(Note: The author of this fundamental analysis is a financial writer and portfolio manager.)

Amazon.com (AMZN), the world's leading e-commerce company, has grown at a breathtaking pace in the past decade under CEO and Founder Jeff Bezos, boosting revenue nine-fold to an estimated $232 billion last year. Today, it's one of the world's largest companies by market value. That growth has been fueled not only by e-commerce, but by its emerging leadership in cloud computing and new product lines such Alexa, its virtual assistant. The company is expected to report fourth quarter results on January 31.

Analysts estimate that revenue will grow 19% to $71.9 billion, while earnings more than double. Amazon announced in late December that it set a new holiday sales record, which suggests that the company's fourth quarter results could come in well ahead of estimates. Amazon's stock plunged in October after missing estimates for third-quarter revenue.

For the fourth quarter, investors will watch closely to see if revenue - long the key benchmark at Amazon - is on track company wide as well as in key growth areas such as cloud services, advertising, grocery retailing through its Whole Foods acquisition, and also the impact of holiday sales on Amazon's core e-commerce business, which still brings in the vast majority of the company's revenue.

All About AWS

But even with the strong holiday sales, investors are likely to focus on its web services business, also known as AWS, which has gotten so big that it's now dueling with Microsoft Corp. (MSFT) for the No. 1 spot in the industry. According to data from BusinessQuant, AWS’s sales have nearly tripled since the first quarter of 2016, from $2.5 billion to $6.7 billion last quarter. Additionally, AWS has grown to 12% of Amazon's total revenue last quarter, up from around 9% at the beginning of 2016. 

Fat Cloud Margins

However, what's even more critical is what AWS is adding to the company’s bottom line. Operating income for the unit has risen from roughly $600 million in the first quarter 2016 to $2.1 billion last quarter, a rich operating profit margin of 31%.

Slowing Revenue Growth

Amazon's margin-rich cloud business will help it to continue booting profits at a rapid pace even as overall company revenue growth slows from 31% in 2018 to 18.5% in 2020. By contrast, analysts estimate earnings will grow by 39% in 2019 and 48% in 2020.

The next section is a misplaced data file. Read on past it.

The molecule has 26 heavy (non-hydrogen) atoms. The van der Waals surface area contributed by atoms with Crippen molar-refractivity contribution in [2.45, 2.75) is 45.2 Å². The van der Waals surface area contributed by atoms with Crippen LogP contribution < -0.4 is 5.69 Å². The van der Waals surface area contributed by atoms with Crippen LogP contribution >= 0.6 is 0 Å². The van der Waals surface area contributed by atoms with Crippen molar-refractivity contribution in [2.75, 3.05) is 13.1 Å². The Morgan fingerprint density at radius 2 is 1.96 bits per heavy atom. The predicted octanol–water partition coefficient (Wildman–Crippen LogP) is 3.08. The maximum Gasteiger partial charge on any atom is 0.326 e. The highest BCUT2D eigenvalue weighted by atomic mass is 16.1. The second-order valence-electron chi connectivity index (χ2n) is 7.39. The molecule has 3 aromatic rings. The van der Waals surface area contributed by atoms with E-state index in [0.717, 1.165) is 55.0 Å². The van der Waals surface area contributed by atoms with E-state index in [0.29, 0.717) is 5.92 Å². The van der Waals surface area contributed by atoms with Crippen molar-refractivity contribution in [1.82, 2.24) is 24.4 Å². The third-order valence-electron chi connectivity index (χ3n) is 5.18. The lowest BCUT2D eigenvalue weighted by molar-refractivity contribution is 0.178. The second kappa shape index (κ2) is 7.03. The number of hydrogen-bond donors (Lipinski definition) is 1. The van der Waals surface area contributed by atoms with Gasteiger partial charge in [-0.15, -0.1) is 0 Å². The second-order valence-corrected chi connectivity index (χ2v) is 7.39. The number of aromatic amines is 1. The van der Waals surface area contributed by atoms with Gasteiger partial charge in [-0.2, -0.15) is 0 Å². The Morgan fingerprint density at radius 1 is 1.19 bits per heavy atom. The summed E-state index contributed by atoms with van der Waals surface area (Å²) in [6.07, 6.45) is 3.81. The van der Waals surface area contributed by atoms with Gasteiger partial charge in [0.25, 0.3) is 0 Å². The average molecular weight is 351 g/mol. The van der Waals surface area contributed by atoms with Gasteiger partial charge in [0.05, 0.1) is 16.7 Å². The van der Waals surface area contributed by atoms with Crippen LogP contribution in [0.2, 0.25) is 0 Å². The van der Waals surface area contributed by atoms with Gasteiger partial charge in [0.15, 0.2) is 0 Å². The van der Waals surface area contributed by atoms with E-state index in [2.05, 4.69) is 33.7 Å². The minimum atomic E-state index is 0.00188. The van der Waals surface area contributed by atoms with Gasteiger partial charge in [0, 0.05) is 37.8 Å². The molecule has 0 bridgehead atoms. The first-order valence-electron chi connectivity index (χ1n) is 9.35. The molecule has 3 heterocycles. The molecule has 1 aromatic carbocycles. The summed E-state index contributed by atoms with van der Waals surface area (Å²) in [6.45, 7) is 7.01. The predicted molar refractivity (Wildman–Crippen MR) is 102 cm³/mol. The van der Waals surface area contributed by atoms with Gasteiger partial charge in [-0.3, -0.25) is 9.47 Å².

Not Easy To Value

In the past, investors have mainly valued Amazon on its revenue growth. However, that may change as that growth slows and earnings become more important. The stock looks expensive compared to its historical price-to-sales ratio, which typically peaks at around 2.7 times the next 12 months' estimates. However, the stock trades at roughly three times next year’s estimates.

Option Traders' View of AMZN Stock

The options market is pricing in a low level of volatility for AMZN stock following results. The long straddle options strategy suggests the stock rises or falls 8% from the $1650 strike price. It places the stock in a trading range between $1,510 and $1,790 by options expiration on February 15. However, it is worth noting that the number of bullish calls outweighs bearish put bets by a ratio of nearly 2 to 1, with roughly 1,400 open call contracts to just 900 open put contracts, suggesting the stock rises. The value of the open calls is not a small wager, nearly $10 million.

Bearish Amazon Technical Chart

Although the options suggest the stock will rise, the technical chart for Amazon is bearish and suggests that the stock can fall over the longer-term. The shares have been trending lower since peaking in September at a price of around $2,050. The chart shows that stock is currently residing at a technical support level around $1,620. Should it fall below that price it is likely to fall to the next level of support around $1,475, a drop of 10 percent from its current price of around $1,650.

Another bearish indicator is the relative strength index, which has been trending lower since it peaked at an overbought level above 80 in early 2018. It would suggest that bullish momentum is still leaving the stock and has further to fall.

Amazon's biggest weakness today may be investors' continued high expectations of a stock that's risen 34-fold in the past decade, and which has had seemingly limitless upward potential in recent years.

That may be changing: The stock fell more than 30% off its high last year. And while Amazon's shares have recouped part of that loss this year, the stock may struggle as investors try to revalue the equity as sales slow. That may prompt investors more than ever to focus on the future of its cloud business.

Michael Kramer is the Founder of Mott Capital Management LLC, a registered investment adviser, and the manager of the company's actively managed, long-only Thematic Growth Portfolio. Kramer typically buys and holds stocks for a duration of three to five years. Information presented is for educational purposes only and does not intend to make an offer or solicitation for the sale or purchase of any specific securities, investments, or investment strategies. Investments involve risk and unless otherwise stated, are not guaranteed. Be sure to first consult with a qualified financial adviser and/or tax professional before implementing any strategy discussed herein. Upon request, the advisor will provide a list of all recommendations made during the past twelve months. Past performance is not indicative of future performance.